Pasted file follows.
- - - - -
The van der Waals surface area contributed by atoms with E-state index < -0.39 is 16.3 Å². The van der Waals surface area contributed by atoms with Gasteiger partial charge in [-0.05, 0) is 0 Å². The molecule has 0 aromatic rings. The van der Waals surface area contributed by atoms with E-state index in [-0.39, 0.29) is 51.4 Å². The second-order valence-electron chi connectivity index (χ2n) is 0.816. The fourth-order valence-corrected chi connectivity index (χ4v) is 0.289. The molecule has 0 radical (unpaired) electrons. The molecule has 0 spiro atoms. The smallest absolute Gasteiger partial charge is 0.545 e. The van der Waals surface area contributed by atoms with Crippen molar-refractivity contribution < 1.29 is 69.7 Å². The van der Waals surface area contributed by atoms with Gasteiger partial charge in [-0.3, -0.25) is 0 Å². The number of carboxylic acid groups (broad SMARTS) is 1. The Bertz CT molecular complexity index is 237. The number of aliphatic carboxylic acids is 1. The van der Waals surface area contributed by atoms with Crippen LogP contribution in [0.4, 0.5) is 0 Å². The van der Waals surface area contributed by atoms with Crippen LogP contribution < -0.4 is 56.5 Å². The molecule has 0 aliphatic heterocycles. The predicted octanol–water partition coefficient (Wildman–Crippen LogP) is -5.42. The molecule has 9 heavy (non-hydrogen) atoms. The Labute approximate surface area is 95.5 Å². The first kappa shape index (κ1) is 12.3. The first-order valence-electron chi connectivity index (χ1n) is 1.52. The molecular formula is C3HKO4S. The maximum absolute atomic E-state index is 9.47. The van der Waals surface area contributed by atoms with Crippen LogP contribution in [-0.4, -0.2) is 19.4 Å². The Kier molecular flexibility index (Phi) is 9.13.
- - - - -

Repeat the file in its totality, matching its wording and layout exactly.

The van der Waals surface area contributed by atoms with E-state index < -0.39 is 16.3 Å². The van der Waals surface area contributed by atoms with Gasteiger partial charge in [-0.05, 0) is 0 Å². The molecule has 0 aromatic rings. The van der Waals surface area contributed by atoms with E-state index in [-0.39, 0.29) is 51.4 Å². The second-order valence-electron chi connectivity index (χ2n) is 0.816. The fourth-order valence-corrected chi connectivity index (χ4v) is 0.289. The molecule has 0 radical (unpaired) electrons. The molecule has 0 spiro atoms. The smallest absolute Gasteiger partial charge is 0.545 e. The van der Waals surface area contributed by atoms with Crippen molar-refractivity contribution < 1.29 is 69.7 Å². The van der Waals surface area contributed by atoms with Gasteiger partial charge in [-0.3, -0.25) is 0 Å². The number of carboxylic acid groups (broad SMARTS) is 1. The Bertz CT molecular complexity index is 237. The number of aliphatic carboxylic acids is 1. The van der Waals surface area contributed by atoms with Crippen LogP contribution in [0.4, 0.5) is 0 Å². The van der Waals surface area contributed by atoms with Crippen LogP contribution < -0.4 is 56.5 Å². The molecule has 0 aliphatic heterocycles. The predicted octanol–water partition coefficient (Wildman–Crippen LogP) is -5.42. The molecule has 9 heavy (non-hydrogen) atoms. The Labute approximate surface area is 95.5 Å². The first kappa shape index (κ1) is 12.3. The first-order valence-electron chi connectivity index (χ1n) is 1.52. The molecular formula is C3HKO4S. The maximum absolute atomic E-state index is 9.47. The van der Waals surface area contributed by atoms with Crippen LogP contribution in [-0.4, -0.2) is 19.4 Å². The Kier molecular flexibility index (Phi) is 9.13.